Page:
Last update: July 6th, 2020 at 3:00 pm
In late February 2012, a dust storm in the Texas Panhandle dropped visibility to near-zero, and caused numerous accidents and two deaths, according to news station WJLA. The dust swept from eastern New Mexico through Texas, forming a giant arc north of Lubbock.
The Moderate Resolution Imaging Spectroradiometer (MODIS) on NASA’s Aqua satellite captured this natural-color image on February 20, 2012. The dust is thickest north of Lubbock, but some dust hovers over that city as well.Winds that gusted up to 63 miles per hour (101 kilometers per hour) pushed a thick curtain of dust across Western Texas on February 19, 2004.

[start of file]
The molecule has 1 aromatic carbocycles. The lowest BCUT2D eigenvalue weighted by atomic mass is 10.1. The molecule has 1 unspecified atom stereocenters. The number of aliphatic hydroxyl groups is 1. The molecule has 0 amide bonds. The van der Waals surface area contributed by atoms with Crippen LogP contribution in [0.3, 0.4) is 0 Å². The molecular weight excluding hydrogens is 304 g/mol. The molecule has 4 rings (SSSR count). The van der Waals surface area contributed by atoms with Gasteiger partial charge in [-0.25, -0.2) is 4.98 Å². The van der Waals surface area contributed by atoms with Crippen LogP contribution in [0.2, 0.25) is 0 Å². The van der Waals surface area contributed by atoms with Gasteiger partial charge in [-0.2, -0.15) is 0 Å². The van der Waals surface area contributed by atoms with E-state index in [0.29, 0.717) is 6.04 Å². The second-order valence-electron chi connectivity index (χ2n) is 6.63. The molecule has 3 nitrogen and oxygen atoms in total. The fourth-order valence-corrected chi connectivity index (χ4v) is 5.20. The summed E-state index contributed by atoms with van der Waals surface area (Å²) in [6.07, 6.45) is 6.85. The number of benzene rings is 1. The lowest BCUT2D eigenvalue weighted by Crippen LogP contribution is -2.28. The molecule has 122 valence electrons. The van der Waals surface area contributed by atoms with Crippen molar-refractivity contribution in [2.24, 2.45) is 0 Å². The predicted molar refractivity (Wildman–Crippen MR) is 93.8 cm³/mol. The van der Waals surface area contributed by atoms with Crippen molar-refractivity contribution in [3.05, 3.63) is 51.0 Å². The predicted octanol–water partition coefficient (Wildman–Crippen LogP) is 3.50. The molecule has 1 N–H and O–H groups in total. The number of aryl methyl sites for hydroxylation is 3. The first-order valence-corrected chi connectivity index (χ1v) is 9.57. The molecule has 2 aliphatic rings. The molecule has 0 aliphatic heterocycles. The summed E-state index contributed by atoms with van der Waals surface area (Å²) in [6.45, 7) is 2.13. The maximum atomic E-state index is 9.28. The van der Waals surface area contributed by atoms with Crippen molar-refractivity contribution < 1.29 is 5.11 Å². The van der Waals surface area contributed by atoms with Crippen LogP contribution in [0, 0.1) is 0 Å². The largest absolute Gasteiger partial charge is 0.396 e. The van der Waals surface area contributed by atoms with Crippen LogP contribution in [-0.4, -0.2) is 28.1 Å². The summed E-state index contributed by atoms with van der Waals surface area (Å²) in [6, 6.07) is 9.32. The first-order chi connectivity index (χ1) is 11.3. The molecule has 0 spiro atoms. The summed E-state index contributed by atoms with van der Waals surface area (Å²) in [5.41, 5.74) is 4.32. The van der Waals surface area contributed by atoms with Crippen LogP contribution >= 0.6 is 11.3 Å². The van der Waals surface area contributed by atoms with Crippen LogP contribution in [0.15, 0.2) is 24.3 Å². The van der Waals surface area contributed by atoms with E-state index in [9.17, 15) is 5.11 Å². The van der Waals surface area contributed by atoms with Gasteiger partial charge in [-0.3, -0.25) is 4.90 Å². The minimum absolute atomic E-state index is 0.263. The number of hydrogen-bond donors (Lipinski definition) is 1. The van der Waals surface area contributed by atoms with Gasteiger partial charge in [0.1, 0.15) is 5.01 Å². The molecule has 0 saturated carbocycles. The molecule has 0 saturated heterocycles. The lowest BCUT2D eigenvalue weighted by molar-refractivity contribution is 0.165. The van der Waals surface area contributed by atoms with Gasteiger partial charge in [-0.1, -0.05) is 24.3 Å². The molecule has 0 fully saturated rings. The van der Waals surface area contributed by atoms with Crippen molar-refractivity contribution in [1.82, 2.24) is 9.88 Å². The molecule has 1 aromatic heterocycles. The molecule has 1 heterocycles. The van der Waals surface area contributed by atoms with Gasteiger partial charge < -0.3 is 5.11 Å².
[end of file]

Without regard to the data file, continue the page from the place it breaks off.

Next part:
The storm caused up to 30 car accidents on U.S. Highway 84 near Lubbock, the Associated Press reported, and forced the road to close for several hours. The Moderate Resolution Imaging Spectroradiometer (MODIS) on the Terra satellite provides a broad view of the storm at 12:15 pm, U.S. Central Time. An image taken by the MODIS instrument on the Aqua satellite an hour and a half later shows that the dust had spread over a larger area in Northern Mexico, but had thinned out in northwestern Texas.
Credit: NASA images courtesy Jeff Schmaltz, LANCE/EOSDIS MODIS Rapid Response Team at NASA GSFC. Caption by Michon Scott.